Jul 01

“We cannot talk with definition about our souls, but it is certain that we will decompose. Some dust of our bodies may end up in a horse, wasp, cockerel, frog, flower, or leaf, but for every one of these sensational assemblies there are a quintillion microorganisms. It is far likelier that the greater part of us will become protists than a skyscraping dormouse. What is likely is that, sooner or later, carried in the wind and in rivers, or your graveyard engulfed in the sea, a portion of each of us will be given new life in the cracks, vents, or pools of molten sulphur on which the tonguefish skate. You will be in Hades, the staying place of the spirits of the dead. You will be drowned in oblivion, the River Lethe, swallowing water to erase all memory. It will not be the nourishing womb you began your life in. It will be a submergence. You will take your place in the boiling-hot fissures, among the teeming hordes of nameless microorganisms that mimic no forms, because they are the foundation of all forms. In your reanimation you will be aware only that you are a fragment of what once was, and are no longer dead. Sometimes this will be an electric feeling, sometimes a sensation of the acid you eat, or the furnace under you. You will burgle and rape other cells in the dark for a seeming eternity, but nothing will come of it. Hades is evolved to the highest state of simplicity. It is stable. Whereas you are a tottering tower, so young in evolutionary terms, and addicted to consciousness.” — J.M. Ledgard, Submergence

Jun 29

Why Is This Man Walking With a Cabbage? | The New York Times

Why Is This Man Walking With a Cabbage? | The New York Times

Apr 12

robertogreco:


FOR HIRE practice run (draft one), quotes from Erin and Robin via Alan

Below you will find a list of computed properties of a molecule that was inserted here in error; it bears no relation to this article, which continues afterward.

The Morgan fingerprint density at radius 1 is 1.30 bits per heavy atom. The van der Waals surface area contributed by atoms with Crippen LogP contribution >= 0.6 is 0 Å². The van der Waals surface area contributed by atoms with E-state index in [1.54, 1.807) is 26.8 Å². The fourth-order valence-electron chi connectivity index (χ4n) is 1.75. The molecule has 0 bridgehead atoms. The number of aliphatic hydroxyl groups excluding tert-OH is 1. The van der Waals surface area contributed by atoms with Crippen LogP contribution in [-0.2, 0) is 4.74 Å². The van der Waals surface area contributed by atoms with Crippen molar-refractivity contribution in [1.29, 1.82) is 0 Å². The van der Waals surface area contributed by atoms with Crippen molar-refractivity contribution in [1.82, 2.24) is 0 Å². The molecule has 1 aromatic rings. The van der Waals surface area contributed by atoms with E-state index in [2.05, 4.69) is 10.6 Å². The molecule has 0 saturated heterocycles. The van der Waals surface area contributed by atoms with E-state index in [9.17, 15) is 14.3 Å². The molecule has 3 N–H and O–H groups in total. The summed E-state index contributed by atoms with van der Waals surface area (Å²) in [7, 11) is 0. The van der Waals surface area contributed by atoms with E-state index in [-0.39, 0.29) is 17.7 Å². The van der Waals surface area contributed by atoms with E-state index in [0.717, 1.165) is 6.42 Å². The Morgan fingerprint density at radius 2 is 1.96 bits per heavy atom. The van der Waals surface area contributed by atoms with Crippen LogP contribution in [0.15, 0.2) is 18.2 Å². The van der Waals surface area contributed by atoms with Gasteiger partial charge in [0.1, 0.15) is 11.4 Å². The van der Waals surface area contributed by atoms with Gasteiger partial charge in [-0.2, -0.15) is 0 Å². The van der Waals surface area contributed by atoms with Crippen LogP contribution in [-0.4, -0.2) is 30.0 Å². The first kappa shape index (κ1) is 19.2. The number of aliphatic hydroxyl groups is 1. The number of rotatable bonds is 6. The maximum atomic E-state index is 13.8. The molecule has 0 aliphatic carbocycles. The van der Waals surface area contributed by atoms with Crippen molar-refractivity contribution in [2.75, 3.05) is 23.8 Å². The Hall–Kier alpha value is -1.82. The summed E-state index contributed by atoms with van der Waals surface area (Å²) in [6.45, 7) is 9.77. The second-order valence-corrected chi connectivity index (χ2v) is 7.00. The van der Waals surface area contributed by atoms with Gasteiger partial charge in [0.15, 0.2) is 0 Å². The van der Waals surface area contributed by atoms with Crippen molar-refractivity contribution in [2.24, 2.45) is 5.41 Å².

I wish I was in charge of making hiring decisions for an organization, because this would be the easiest decision ever. To quote ayjay: “I’m trying to imagine an organization that wouldn’t benefit from having Roberto in it. In the meantime, he’s a pure gift to anyone who looks for ideas online.” 

robertogreco:

FOR HIRE practice run (draft one), quotes from Erin and Robin via Alan

I wish I was in charge of making hiring decisions for an organization, because this would be the easiest decision ever. To quote ayjay: “I’m trying to imagine an organization that wouldn’t benefit from having Roberto in it. In the meantime, he’s a pure gift to anyone who looks for ideas online.” 

Feb 12

writingprompts:


524


grief & loss reflection activity

writingprompts:

524

grief & loss reflection activity

Feb 10

edwardspoonhands:

This is The Name of The Wind. Buy it.
The Name of The Wind is my book suggestion of the year. I read it about six months ago and I’m still thinking about it. It is the best book I have read in years, fantasy or otherwise. 
The Name of The Wind needs to be the next book you read. And the next book after that, I can guarantee, will be the second in the Kingkiller Chronicles “The Wise Man’s Fear.”
I am a Harry Potter fan, you probably are a Harry Potter fan as well. But, in the years since you read Harry Potter, you’ve grown up a bit. This is the book that Harry Potter fans have been looking for. It’s not a book for Harry Potter fans…it’s just a book that I think people who loved Harry Potter and are now in their 20s or 30s would REALLY REALLY ENJOY.
I bought this book because I was in the book store and I tweeted “BOOK SUGGESTIONS PLEASE” and about 12 people suggested it. I am so thankful to those 12 people. 
The world is so deep, the stakes are so high, the characters so real, the mysteries so magical, the magic so mysterious, the plot so twisty…every day you haven’t read it is a day in your life that could be better. 
I do not take this review lightly…buy this book. Buy it now. On Amazon or, preferably, at your local book store.
If you love The Name of The Wind, reblog.